Noah Böhm’s cinematography is so evocative of those giddy, all-encompassing feelings of falling for someone. How has your working relationship developed across projects?

Working with Noah is always very inspiring and I always learn a lot. He’s so involved that he usually asks questions that I don’t have the answers to at first, and that makes me think about the topics much more deeply than I did before. The fact that it was our second project allowed for a kind of security in the collaboration and I think we have found our own personal visual language together. The equipment was very reduced and the team was very small, but in terms of light we had our talented friend Luca Rieger with us as a gaffer, who made a lot out of very little and we shot digital on a RED camera using the KOWA Prominar Lenses and an Arri Alura Zoom.

The fact that it was our second project allowed for a kind of security in the collaboration and I think we have found our own personal visual language together.

Senti L’Energia captures that epic feeling of a whole summer, how many days were you actually shooting for and how did you select all of those stunning locations in and around Lake Como?

In total, we shot for six days and were only there for a week. Unfortunately, we had bad luck with the weather and actually never had real direct sunlight. I knew most of the locations from a holiday I spent there with friends a year earlier, and we were also there two weeks before shooting began with the DP and the producer to scout the locations. Our Producer Maxi Mayer found the villa in which all the interior scenes took place and also served as our accommodation on Airbnb. Unfortunately, this villa was at Lago Maggiore and for every shoot at and around Lago di Como, we had to plan an hour and a half to get there. Most of the exterior locations were actually shot in a beautiful city called Menaggio, which I also got to know on my earlier vacation.

He would play around on the guitar and actually composed the main theme on location in our beautiful villa.

I love the romantic, classic soundtrack which feels very much born out of the film’s idyllic setting.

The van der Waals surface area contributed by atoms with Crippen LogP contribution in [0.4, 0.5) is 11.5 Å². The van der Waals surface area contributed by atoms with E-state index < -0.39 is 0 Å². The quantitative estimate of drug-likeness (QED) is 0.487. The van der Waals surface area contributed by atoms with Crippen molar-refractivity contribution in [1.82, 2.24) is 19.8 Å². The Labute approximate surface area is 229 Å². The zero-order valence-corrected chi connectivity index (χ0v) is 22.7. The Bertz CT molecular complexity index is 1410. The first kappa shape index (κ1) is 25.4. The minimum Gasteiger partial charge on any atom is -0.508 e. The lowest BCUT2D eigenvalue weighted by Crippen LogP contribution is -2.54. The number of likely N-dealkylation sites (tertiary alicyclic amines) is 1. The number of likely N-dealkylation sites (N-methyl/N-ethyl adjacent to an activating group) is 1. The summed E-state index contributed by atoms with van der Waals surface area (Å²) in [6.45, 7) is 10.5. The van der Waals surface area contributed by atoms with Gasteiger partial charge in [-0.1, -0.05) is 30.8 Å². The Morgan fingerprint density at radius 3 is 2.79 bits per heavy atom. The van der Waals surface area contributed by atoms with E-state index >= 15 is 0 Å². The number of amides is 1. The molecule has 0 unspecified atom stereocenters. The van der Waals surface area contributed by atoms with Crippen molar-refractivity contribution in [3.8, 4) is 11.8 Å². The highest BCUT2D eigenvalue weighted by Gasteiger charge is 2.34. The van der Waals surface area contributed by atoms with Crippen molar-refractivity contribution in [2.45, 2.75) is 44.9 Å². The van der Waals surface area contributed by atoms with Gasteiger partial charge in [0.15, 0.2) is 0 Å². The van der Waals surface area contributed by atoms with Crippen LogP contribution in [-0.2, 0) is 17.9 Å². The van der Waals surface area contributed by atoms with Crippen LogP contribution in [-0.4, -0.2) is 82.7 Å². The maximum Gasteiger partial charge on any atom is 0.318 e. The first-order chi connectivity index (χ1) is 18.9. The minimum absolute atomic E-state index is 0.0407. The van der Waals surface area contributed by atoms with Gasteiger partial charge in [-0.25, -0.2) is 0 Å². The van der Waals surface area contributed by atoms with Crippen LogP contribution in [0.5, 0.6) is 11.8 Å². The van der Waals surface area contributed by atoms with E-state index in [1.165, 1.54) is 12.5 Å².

The film music was composed by my little brother, Johann Engelhardt, who was also on the shoot in Italy as an intern of our film production company Bitte Einen Film. Every day when he was done with helping around the set or cooking for us, he would play around on the guitar and actually composed the main theme on location in our beautiful villa. When we then started with the editing, it was almost always a ping pong of influences from Italian pop music that I sent him and his own musical language in which he composed. This quickly resulted in a style that we both really liked and that was able to transport this all-encompassing energetic feeling that we wanted.

How do you approach making films in different languages?

I learned Italian at school and have loved it ever since. So I also wrote all the dialogue when writing the script directly in Italian. Of course that was rather inauthentic, but that helped the actors to always know the core essence of each scene and then they of course said the lines in their own words. And most of the time they really improved the dialogue a lot on set or in rehearsals.

What is the next exploration for you?

At the moment I am working on a coming-of-age film that is set in southern France and deals a lot with the question, “Who am I, what kind of man do I want to be“. The approach of this project is very free and reduced on the technical side. I really want to focus on acting and creating the perfect environment for the cast and crew. I think it is pretty much oriented on the influences I have garnered watching the films of “Nouvelle Vague“.